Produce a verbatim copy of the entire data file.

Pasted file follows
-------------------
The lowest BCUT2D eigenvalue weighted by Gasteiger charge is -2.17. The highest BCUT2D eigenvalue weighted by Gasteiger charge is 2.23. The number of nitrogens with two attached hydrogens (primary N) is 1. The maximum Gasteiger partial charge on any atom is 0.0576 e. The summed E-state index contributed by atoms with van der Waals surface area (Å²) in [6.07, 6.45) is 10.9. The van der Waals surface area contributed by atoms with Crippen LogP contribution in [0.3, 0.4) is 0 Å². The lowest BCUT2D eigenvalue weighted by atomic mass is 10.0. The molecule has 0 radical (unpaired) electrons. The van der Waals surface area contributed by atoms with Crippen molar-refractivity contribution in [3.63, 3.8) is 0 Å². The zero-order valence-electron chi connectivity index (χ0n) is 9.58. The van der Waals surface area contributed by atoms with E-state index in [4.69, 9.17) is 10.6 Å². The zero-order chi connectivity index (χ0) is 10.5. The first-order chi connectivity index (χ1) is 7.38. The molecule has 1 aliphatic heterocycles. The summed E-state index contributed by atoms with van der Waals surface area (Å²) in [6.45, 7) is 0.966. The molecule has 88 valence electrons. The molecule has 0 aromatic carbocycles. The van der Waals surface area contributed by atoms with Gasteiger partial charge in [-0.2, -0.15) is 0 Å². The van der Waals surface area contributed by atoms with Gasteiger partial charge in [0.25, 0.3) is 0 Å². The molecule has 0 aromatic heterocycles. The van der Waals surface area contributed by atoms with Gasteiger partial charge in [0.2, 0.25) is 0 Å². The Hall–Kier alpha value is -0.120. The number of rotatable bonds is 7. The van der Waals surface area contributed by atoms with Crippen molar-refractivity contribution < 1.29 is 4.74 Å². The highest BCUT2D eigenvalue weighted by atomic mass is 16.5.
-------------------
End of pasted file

The lowest BCUT2D eigenvalue weighted by Gasteiger charge is -2.17. The highest BCUT2D eigenvalue weighted by Gasteiger charge is 2.23. The number of nitrogens with two attached hydrogens (primary N) is 1. The maximum Gasteiger partial charge on any atom is 0.0576 e. The summed E-state index contributed by atoms with van der Waals surface area (Å²) in [6.07, 6.45) is 10.9. The van der Waals surface area contributed by atoms with Crippen LogP contribution in [0.3, 0.4) is 0 Å². The lowest BCUT2D eigenvalue weighted by atomic mass is 10.0. The molecule has 0 radical (unpaired) electrons. The van der Waals surface area contributed by atoms with Crippen molar-refractivity contribution in [3.63, 3.8) is 0 Å². The zero-order valence-electron chi connectivity index (χ0n) is 9.58. The van der Waals surface area contributed by atoms with E-state index in [4.69, 9.17) is 10.6 Å². The zero-order chi connectivity index (χ0) is 10.5. The first-order chi connectivity index (χ1) is 7.38. The molecule has 1 aliphatic heterocycles. The summed E-state index contributed by atoms with van der Waals surface area (Å²) in [6.45, 7) is 0.966. The molecule has 88 valence electrons. The molecule has 0 aromatic carbocycles. The van der Waals surface area contributed by atoms with Gasteiger partial charge in [-0.2, -0.15) is 0 Å². The van der Waals surface area contributed by atoms with Gasteiger partial charge in [0.25, 0.3) is 0 Å². The molecule has 0 aromatic heterocycles. The van der Waals surface area contributed by atoms with Gasteiger partial charge in [0.2, 0.25) is 0 Å². The Hall–Kier alpha value is -0.120. The number of rotatable bonds is 7. The van der Waals surface area contributed by atoms with Crippen molar-refractivity contribution < 1.29 is 4.74 Å². The highest BCUT2D eigenvalue weighted by atomic mass is 16.5.